reason of my frustration is not this never-ending aircraft carrier saga of Russian
Navy. Economy, sanctions et al considered. It is obvious that it is better to
have carriers than not having them. But as I wrote for years—Russian Navy has
issues not with technology, after all, if it puts its mind to it, Russia will
build 3-4 of those ships eventually. No, in the end—the problem is mental, it
is the issue of operational concept for these ships and forces required to form
Carrier Battle Group(s).
statements from the above are not the first time representatives of Krylov
State Research Center throw into the Russian media. Enough to take a look at
the promotion of this:
The Krylov State Research Centre has developed and presented
to the public at large the conceptual design of an aircraft carrier for foreign
customers, which was earlier offered for the domestic fleet as well. The
Project 23000 was called Shtorm (Storm). The conceptual design envisages the
aircraft carrier to displace 80,000-90,000 tonnes and feature a combined
powerplant (a nuclear reactor and a gas turbine engine). The ship’s air group
should comprise up to 60 aircraft.
"Sublime" isn't it?
But if you get my drift, here IS the real problem with this representative
Speaking about the US Navy, which currently operates 11
aircraft carriers, the expert noted that the United States had an excessive
number of carrier-led groups but the availability of only one aircraft carrier
was a "deadlocked situation."
The issue is not a deadlocked
situation with Russia's sole and barely (sometimes) operational carrier
Kuznetsov—in this I agree with Polovinkin. My issue is in constant invoking of
US Navy's experience with carriers. This is wrong, since the only REAL interest
this experience should invoke is purely organizational and operational, not the
force structure whenever the talk is about one existing and, possibly, future
Russian Navy's carriers. And here is a single example of WHY realistically
Russia needs carriers as a NICHE system-- specifically in Mediterranean, apart
from Northern and Pacific Fleets. For starters, Polovinkin should learn the
latest news that the ranges of modern anti-shipping missiles are either equal
or greater than ranges modern carrier-based strike aircraft provide. The
dynamics of missile development today testifies to the fact that in the nearest
future (10-15 years) those missile ranges will only grow. Hell, they are
growing already. This moves carriers into the niche of what US Navy was doing
since 1950s—projecting carrier power against third-rate powers with barely any,
using modern parlance, A2/AD, forget full blown Sea Denial capabilities.
But here is the news: since 2011 due
to Obama's criminal actions (and inaction)—the whole of Maghreb and Middle
East got destabilized through the so called Arab Spring, and, as events in Syria
show, it requires a serious military (combined with other means) effort to
stabilize the situation and preserve political forces capable to run a country
and fight off armies of Jihadists (supported by the US, Europe and Gulf
satrapies) which now operate in every single country on the Southern coast of Mediterranean,
from Algeria, to Tunisia, to Syria. So, the question is—granted that Europe is
realistically militarily impotent and culturally (and gender-wise) confused, at
best, in reality suicidal—why not to have a "fire crew" in Med in
case one needs to prop up any political regime against terrorist Jihad forces?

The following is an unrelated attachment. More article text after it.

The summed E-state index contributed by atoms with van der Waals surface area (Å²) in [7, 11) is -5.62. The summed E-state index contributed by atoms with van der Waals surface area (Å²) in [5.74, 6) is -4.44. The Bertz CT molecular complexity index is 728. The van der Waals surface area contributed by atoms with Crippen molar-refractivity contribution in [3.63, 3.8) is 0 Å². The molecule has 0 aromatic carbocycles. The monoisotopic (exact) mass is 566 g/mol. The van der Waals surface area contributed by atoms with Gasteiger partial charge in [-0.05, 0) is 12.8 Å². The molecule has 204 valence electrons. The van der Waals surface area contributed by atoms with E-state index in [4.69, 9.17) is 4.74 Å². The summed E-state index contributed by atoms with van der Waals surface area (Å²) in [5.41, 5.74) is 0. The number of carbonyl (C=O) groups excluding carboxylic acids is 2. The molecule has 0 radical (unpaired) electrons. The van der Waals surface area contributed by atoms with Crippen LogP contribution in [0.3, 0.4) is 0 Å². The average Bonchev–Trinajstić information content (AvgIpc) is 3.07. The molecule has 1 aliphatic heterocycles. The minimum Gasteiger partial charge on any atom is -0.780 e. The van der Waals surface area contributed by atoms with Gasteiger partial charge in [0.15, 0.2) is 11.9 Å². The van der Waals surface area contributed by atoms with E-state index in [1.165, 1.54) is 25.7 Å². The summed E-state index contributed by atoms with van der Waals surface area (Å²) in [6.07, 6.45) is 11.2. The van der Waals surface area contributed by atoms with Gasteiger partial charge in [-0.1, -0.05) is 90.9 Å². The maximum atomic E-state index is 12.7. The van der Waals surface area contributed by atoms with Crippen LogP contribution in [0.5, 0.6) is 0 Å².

This is precisely the case for having those pesky MiG-29Ks and Ka-52s on
station for immediate reaction to any Jihadis' advances. Hmm, what does this
remind me? Ah, yes—Fifth Operational Squadron of the Soviet Navy of 1970-1980s.
Are those disturbing events coming in Maghreb? Hell, they are already
happening. So, it is "power projection" after all. In the end,
Kuznetsov's deployment to Syria was ordered by Putin personally.
I omit here any discussion on the
possible Northern and Pacific Fleets' carriers—this is not the point—Russia's A2/AD and Sea Denial clout at those theaters of operations grew
exponentially since 2017 and, ironically, put the issue of carriers on the back-burner. But Mediterranean and what is coming there—a reality obvious to
anyone with even rudimentary forecasting apparatus—does, indeed, bring the
issue of future Russian aircraft carriers to the fore. As Libya and Syria, and,
in the end, Yugoslavia in 1999, with NATO gang-raping Serbia for the benefit of
Kosovo Jihadists and organized crime, showed it will be wise for Russia to have
full blown Mediterranean Operational Squadron back to the full strength and
that automatically means at least two aircraft carriers. And while Mr.
Polovinkin is very busy trying to promote Krylov Center's "perspective"
carrier, he should recall a simple military truism that the best ship is the
one you have now, as opposed to sometime in the future. That brings up the most
important issue in all of this: what will be that sensible compromise which will
allow both to develop and built those ships when needed (soon), with effective
technology, on a sensible budget within a sensible operational concept. What
they will be: CATOBAR, STOVL or whatever else is not for me to suggest. At least
MiG-29K is a very decent
aircraft and it does exist and it is a good place to start from.
|On Kuznetsov's Deck |
As for the rest, Polovinkin may
consider a simple fact that a squadron of MiG-31Ks with Kinzhals at Khmeimim Air
Base covers practically whole Mediterranean up to Mallorca against any
combination of threats (targets). Just saying. In the end, Russia is NOT an Imperial
power nor should she be a global policeman, but it becomes increasingly clear
that Russia's main geopolitical export today is political stability and this
product is in demand and the rate is going up daily.